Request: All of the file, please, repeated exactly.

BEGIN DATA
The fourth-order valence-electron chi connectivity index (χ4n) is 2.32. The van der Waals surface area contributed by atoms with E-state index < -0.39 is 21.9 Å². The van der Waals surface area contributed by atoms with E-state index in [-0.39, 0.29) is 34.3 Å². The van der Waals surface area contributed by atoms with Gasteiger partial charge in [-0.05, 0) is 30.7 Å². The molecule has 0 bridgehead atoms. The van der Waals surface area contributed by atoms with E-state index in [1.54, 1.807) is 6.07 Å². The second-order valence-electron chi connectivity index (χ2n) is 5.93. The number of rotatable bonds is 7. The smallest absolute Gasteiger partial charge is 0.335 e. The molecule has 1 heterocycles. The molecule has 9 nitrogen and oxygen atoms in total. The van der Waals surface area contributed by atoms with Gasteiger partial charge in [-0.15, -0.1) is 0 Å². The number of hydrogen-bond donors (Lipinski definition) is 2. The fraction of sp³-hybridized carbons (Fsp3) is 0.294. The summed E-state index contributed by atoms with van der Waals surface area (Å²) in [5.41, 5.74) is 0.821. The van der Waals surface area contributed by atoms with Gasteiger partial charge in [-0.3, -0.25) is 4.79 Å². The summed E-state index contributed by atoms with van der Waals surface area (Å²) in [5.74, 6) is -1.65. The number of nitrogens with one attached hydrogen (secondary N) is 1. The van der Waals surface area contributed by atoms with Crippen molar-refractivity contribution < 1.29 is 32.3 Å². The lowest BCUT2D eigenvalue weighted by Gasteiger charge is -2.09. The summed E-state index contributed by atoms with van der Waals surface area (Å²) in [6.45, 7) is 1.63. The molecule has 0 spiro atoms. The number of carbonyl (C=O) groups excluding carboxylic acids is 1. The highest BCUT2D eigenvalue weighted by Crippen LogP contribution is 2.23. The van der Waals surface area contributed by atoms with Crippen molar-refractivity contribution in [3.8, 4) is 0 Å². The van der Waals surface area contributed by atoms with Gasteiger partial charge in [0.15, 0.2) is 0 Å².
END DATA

The fourth-order valence-electron chi connectivity index (χ4n) is 2.32. The van der Waals surface area contributed by atoms with E-state index < -0.39 is 21.9 Å². The van der Waals surface area contributed by atoms with E-state index in [-0.39, 0.29) is 34.3 Å². The van der Waals surface area contributed by atoms with Gasteiger partial charge in [-0.05, 0) is 30.7 Å². The molecule has 0 bridgehead atoms. The van der Waals surface area contributed by atoms with E-state index in [1.54, 1.807) is 6.07 Å². The second-order valence-electron chi connectivity index (χ2n) is 5.93. The number of rotatable bonds is 7. The smallest absolute Gasteiger partial charge is 0.335 e. The molecule has 1 heterocycles. The molecule has 9 nitrogen and oxygen atoms in total. The van der Waals surface area contributed by atoms with Gasteiger partial charge in [-0.15, -0.1) is 0 Å². The number of hydrogen-bond donors (Lipinski definition) is 2. The fraction of sp³-hybridized carbons (Fsp3) is 0.294. The summed E-state index contributed by atoms with van der Waals surface area (Å²) in [5.41, 5.74) is 0.821. The van der Waals surface area contributed by atoms with Gasteiger partial charge in [-0.3, -0.25) is 4.79 Å². The summed E-state index contributed by atoms with van der Waals surface area (Å²) in [5.74, 6) is -1.65. The number of nitrogens with one attached hydrogen (secondary N) is 1. The van der Waals surface area contributed by atoms with Crippen molar-refractivity contribution < 1.29 is 32.3 Å². The lowest BCUT2D eigenvalue weighted by Gasteiger charge is -2.09. The summed E-state index contributed by atoms with van der Waals surface area (Å²) in [6.45, 7) is 1.63. The molecule has 0 spiro atoms. The number of carbonyl (C=O) groups excluding carboxylic acids is 1. The highest BCUT2D eigenvalue weighted by Crippen LogP contribution is 2.23. The van der Waals surface area contributed by atoms with Crippen molar-refractivity contribution in [3.8, 4) is 0 Å². The van der Waals surface area contributed by atoms with Gasteiger partial charge in [0.15, 0.2) is 0 Å².